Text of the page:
The solution was to extend informed consent, which is rooted in the concept of autonomy and self-determination, as the primary bulwark against these kinds of abuses. But you don’t need to think about it for very long to realize that people who are not capable, either by virtue of circumstance or their cognitive impairments, of exercising free will to the extent that would be necessary to protect themselves through participating in an informed consent procedure. That’s not the right solution to the problem, and that, you can see immediately that the issues of vulnerability and embodiment that arise in these contexts and the asymmetry between the problem and the solution, the solution is suited for a population of able-minded, able-bodied people who are not subject to circumstances or conditions that impair their free will.
And so that kind of asymmetry plays out from the early 1970s to the present day, and in my book, I take the three vital conflicts of American public bioethics, the vital conflict of abortion, the vital conflicts relating to assisted reproduction, and then at the end of life, end-of-life decision making and assisted suicide. And what I try to through this analysis of the premises that underlie the law regarding human identity and human flourishing, I find that we have very much the same problem. The problem is the vision of the person that’s assumed by the law is one that doesn’t reflect or track the lived reality of the people who are endangered in those circumstances.
Richard Reinsch (09:51):
So talk about this, you set the standard, define the standard, call it embodiment versus expressive individualism. What is embodiment, and why should we follow that standard?
Carter Snead (10:06):
Yeah, so the simple insight, and it’s a simple insight and I think it’s an insight that’s easy to understand and easy to verify based in reflecting our own experiences, that we human beings are embodied. That is we don’t just have bodies, but we are bodies. That is we come into the world embodied, we experience ourselves as bodies, we experienced one another as bodies, we experience the natural world around us through and as our body. We’re living bodies, we’re dying bodies, we’re subject to the fact that our bodies are corruptible, the fact that we are dependent upon one another by virtue of our vulnerability as embodied beings.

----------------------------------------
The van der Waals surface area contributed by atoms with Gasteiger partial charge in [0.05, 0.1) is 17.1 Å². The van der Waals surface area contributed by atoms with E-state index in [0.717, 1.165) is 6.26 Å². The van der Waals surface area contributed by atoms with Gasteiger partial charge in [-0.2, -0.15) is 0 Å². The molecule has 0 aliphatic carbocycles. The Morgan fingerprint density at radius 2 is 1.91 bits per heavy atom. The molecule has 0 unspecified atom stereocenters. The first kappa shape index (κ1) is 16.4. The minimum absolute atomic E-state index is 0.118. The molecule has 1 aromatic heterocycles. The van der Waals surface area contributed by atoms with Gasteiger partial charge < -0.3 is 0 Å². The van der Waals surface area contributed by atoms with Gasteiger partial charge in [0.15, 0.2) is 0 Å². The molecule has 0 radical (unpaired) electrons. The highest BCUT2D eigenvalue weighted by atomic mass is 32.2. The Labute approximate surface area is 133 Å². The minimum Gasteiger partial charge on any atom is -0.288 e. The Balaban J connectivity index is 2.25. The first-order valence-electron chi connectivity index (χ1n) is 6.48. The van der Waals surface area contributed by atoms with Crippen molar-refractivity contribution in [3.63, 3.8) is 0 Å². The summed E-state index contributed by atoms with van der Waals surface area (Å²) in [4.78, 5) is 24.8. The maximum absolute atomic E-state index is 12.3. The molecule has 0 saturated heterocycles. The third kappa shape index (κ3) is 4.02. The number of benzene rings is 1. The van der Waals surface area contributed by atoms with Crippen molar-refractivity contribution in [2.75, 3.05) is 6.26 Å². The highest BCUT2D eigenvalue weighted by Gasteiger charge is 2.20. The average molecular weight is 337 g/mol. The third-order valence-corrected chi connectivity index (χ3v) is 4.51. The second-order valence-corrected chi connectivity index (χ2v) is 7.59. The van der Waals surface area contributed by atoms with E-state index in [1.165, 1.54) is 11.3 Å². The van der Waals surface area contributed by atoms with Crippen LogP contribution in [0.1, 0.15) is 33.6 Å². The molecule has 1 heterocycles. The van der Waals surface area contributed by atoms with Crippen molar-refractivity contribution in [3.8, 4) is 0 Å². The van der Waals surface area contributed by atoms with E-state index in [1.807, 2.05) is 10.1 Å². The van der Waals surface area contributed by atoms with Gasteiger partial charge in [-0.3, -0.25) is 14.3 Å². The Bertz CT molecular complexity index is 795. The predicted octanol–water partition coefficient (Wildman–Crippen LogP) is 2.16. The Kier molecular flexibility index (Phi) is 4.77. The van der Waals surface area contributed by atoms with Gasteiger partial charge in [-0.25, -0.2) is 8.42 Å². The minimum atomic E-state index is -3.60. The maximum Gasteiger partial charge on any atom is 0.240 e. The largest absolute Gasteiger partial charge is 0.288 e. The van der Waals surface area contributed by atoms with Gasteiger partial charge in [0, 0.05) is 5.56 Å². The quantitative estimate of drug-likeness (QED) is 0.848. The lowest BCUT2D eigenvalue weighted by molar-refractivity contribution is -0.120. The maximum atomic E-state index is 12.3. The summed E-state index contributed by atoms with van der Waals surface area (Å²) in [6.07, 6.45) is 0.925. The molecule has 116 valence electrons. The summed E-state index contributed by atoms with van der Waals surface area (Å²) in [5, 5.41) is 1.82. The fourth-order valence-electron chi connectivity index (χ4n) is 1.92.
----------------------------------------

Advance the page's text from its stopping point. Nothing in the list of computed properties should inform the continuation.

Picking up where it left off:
We are mutually dependent and we’re subject to these natural limits. And from that reality, the law and policy and the way we relate to one another has to be informed by that reality of embodiment. Now, you take that vision of the human person that is taking the body seriously, and understanding that embodiment is an essential aspect of being a human being, and you contrast that with the anthropology of what Robert Bellah, social scientist who wrote the classic in 1985, Habits of the Heart, and then later philosopher Charles Taylor, and after a fashion philosopher Alistair McIntyre and Michael Sandel, and others refer to as expressive individualism. It’s a very different vision of what it means to be a human being. It’s a kind of abstraction, it conceives of a human being, primarily as a disembodied will.
What defines the human person is his or her will. And what constitutes human flourishing is the interrogation of the interior of the self, to discover one’s own unique, authentic, original, maybe transgressive truths, and then configure your life and your destiny according to what you discover inside yourself. You express it, and then you configure your life accordingly. And the fundamental unit of human reality is the individual, is the atomized individual will. And so the world is a world of individual atomized wills seeking to pursue their own hopes and dreams, and everything else is instrumental to that end. Relationships with other people, the natural world itself and fundamentally, also the body is an instrument to realizing the goals of the will. And within this framework, there are no unchosen obligations, there are no obligations that you didn’t agree to in advance. Everything is viewed through the lens of your projects and your purposes as you devise them through the internal interrogation of the depths of yourself.